The 1,000-word article in the Indian Express by Yashwant Sinha, a long-time BJP insider, would have been quietly ignored if it hadn’t touched the core of the government’s economic failures. Since then, many more straws have been blowing in the wind decisively pointing to its direction. The victory of Ahmed Patel in the face of the mobilisation of every single resource by the BJP demonstrating holes in its image of invincibility; the loss of students’ union elections in one university after another indicating the loss of a huge support base among the youth; the snatching of the BJP seat in Gurdaspur by the “ICU-based Congress” (Amit Shah’s words); The Wire placing before the public the business transactions of Jay Amitbhai Shah, the party president’s son, which the BJP has found so embarrassing because of Modi’s promise of transparency that had created so much euphoria; and the videos on social media depicting either absent or hostile crowds in BJP leaders’ election meetings in Gujarat – are these each an isolated straw or do they cumulate into something of a breeze, if not a storm? It has also nearly checked the prospects of Modi manoeuvring the 2019 elections with the promise of more “vikas” along the lines of what he has delivered. What will then be the issue?
Mohan Bhagwat’s Dussehra address and the more recent RSS ‘samanvay baithak’ seem to have laid down the parameters of the next election issue. Their plea to the government to keep in mind the interests of the small farmer and medium and small businesses is also an admission of the BJP’s failure on that front. They have, therefore, brought into high focus the alleged security threat posed to the nation by the Rohingya Muslims, in which the Rohingya part is secondary, the Muslim part remains primary. This would enable the government to encircle Muslims as a whole as the single most urgent security threat facing the nation, arguing that Hindus must unite and vote for BJP. A second option, a skirmish with Pakistan, appears a little riskier.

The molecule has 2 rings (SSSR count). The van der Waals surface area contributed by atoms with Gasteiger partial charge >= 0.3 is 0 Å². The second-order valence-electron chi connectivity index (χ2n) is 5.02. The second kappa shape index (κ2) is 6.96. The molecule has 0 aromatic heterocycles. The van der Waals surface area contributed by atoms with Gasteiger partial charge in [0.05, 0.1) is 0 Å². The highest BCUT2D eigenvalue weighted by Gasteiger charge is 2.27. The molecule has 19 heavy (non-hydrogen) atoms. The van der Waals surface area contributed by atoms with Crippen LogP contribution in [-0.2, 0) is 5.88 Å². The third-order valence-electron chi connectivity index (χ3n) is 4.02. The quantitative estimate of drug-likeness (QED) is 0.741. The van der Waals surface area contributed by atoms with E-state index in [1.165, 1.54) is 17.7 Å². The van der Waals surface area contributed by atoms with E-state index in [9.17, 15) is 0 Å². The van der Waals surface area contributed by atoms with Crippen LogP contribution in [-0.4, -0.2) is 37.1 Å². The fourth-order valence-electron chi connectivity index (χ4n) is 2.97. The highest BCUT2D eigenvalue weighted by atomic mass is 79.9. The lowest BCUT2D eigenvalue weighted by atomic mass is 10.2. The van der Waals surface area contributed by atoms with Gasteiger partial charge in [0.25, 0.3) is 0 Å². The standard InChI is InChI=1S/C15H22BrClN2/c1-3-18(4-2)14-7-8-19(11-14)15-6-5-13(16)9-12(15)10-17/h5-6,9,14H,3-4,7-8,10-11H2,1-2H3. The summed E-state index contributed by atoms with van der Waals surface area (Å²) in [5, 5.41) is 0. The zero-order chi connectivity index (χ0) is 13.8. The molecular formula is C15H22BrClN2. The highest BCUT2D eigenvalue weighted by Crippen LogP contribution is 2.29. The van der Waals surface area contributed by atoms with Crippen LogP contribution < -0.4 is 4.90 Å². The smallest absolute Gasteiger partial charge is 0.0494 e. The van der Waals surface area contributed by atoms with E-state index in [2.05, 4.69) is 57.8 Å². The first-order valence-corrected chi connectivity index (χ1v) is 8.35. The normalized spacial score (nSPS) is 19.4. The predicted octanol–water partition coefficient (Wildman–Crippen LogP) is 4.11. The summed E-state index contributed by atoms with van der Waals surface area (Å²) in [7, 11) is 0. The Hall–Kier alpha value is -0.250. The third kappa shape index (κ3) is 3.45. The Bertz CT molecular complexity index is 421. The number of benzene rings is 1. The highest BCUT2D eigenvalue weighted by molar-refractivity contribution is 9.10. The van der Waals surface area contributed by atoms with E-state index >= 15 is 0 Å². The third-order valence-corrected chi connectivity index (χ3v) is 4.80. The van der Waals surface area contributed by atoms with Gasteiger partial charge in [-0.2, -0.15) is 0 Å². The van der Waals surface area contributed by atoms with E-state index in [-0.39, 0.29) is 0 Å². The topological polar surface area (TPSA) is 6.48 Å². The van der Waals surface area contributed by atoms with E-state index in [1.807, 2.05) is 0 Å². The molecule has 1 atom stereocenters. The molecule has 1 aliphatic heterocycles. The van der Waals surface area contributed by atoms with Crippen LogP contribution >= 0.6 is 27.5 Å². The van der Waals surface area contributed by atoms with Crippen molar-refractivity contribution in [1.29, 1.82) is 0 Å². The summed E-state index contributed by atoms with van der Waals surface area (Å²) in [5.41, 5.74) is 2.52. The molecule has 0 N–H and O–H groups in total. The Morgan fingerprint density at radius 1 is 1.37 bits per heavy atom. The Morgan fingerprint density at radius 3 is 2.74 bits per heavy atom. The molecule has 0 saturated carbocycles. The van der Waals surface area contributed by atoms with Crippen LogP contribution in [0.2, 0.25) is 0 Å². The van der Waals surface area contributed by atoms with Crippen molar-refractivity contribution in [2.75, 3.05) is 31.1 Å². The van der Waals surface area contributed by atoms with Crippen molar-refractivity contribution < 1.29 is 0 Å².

A kite was also flown on October 2 when Anna Hazare expressed his desire to relaunch his agitation for a lokpal. Is the Sangh parivar trying to occupy the opposition’s space as earlier?
There remains the TINA (there is no alternative) factor, which will be thrown onto our face as the BJP’s chances slide – ‘Name anyone who will stand up to Modi’s stature’. However, there are two reservations the TINA factor will need to encounter. Recall that back in 2004 when India was shining and the media went gaga about it, when the late Pramod Mahajan had an army of young computer-savvy assistants to help him with the smallest data about the remotest constituency at the tap of a key, when the opposition was completely at sea, when Atal Bihari Vajpayee’s shining record of governance and foreign policy and no one approaching within a long distance of the respect he universally commanded, the TINA factor did not win the BJP the election.
More importantly, no matter how much parliamentary elections in India have veered towards the presidential form, the system has tended to come back to electing MPs rather than the prime minister. This even more when the candidate’s earlier appeal begins to fade.
Wisest are those who do not take the Indian voter for granted.
Harbans Mukhia taught history at Jawaharlal Nehru University.